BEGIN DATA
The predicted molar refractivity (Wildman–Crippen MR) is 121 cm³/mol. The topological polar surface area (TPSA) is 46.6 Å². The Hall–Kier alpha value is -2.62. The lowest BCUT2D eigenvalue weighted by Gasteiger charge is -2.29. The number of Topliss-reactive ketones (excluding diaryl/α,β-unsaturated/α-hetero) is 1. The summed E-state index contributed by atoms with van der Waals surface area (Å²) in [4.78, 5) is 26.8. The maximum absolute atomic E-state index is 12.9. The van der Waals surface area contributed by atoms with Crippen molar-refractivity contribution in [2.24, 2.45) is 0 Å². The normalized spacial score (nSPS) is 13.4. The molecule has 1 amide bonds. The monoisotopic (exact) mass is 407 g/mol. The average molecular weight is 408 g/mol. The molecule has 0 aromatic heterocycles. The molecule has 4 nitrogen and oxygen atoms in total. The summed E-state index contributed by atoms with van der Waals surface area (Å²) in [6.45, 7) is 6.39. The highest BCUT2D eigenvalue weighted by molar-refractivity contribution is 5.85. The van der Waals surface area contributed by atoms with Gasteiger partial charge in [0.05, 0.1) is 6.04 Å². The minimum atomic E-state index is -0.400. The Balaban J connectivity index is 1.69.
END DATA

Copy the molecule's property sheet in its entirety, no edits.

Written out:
The predicted molar refractivity (Wildman–Crippen MR) is 121 cm³/mol. The topological polar surface area (TPSA) is 46.6 Å². The Hall–Kier alpha value is -2.62. The lowest BCUT2D eigenvalue weighted by Gasteiger charge is -2.29. The number of Topliss-reactive ketones (excluding diaryl/α,β-unsaturated/α-hetero) is 1. The summed E-state index contributed by atoms with van der Waals surface area (Å²) in [4.78, 5) is 26.8. The maximum absolute atomic E-state index is 12.9. The van der Waals surface area contributed by atoms with Crippen molar-refractivity contribution in [2.24, 2.45) is 0 Å². The normalized spacial score (nSPS) is 13.4. The molecule has 1 amide bonds. The monoisotopic (exact) mass is 407 g/mol. The average molecular weight is 408 g/mol. The molecule has 0 aromatic heterocycles. The molecule has 4 nitrogen and oxygen atoms in total. The summed E-state index contributed by atoms with van der Waals surface area (Å²) in [6.45, 7) is 6.39. The highest BCUT2D eigenvalue weighted by molar-refractivity contribution is 5.85. The van der Waals surface area contributed by atoms with Gasteiger partial charge in [0.05, 0.1) is 6.04 Å². The minimum atomic E-state index is -0.400. The Balaban J connectivity index is 1.69.